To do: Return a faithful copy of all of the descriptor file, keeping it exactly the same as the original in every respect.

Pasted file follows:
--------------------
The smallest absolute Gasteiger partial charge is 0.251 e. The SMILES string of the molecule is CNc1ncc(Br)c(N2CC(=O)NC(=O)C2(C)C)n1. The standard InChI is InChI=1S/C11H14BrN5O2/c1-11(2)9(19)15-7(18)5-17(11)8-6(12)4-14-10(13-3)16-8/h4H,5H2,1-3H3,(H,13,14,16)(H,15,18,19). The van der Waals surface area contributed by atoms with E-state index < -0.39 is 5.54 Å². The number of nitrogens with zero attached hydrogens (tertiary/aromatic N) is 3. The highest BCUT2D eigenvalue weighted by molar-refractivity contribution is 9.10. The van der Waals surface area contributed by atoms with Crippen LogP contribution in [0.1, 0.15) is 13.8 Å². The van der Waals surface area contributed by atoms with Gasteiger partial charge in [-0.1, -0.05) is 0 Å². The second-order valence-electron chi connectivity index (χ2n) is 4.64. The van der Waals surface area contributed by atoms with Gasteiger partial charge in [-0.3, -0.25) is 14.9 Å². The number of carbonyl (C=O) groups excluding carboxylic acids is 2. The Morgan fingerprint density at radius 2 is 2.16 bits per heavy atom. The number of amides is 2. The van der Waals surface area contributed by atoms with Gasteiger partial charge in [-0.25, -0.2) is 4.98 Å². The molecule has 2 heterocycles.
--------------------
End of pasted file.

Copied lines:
The smallest absolute Gasteiger partial charge is 0.251 e. The SMILES string of the molecule is CNc1ncc(Br)c(N2CC(=O)NC(=O)C2(C)C)n1. The standard InChI is InChI=1S/C11H14BrN5O2/c1-11(2)9(19)15-7(18)5-17(11)8-6(12)4-14-10(13-3)16-8/h4H,5H2,1-3H3,(H,13,14,16)(H,15,18,19). The van der Waals surface area contributed by atoms with E-state index < -0.39 is 5.54 Å². The number of nitrogens with zero attached hydrogens (tertiary/aromatic N) is 3. The highest BCUT2D eigenvalue weighted by molar-refractivity contribution is 9.10. The van der Waals surface area contributed by atoms with Crippen LogP contribution in [0.1, 0.15) is 13.8 Å². The van der Waals surface area contributed by atoms with Gasteiger partial charge in [-0.1, -0.05) is 0 Å². The second-order valence-electron chi connectivity index (χ2n) is 4.64. The van der Waals surface area contributed by atoms with Gasteiger partial charge in [-0.3, -0.25) is 14.9 Å². The number of carbonyl (C=O) groups excluding carboxylic acids is 2. The Morgan fingerprint density at radius 2 is 2.16 bits per heavy atom. The number of amides is 2. The van der Waals surface area contributed by atoms with Gasteiger partial charge in [-0.25, -0.2) is 4.98 Å². The molecule has 2 heterocycles.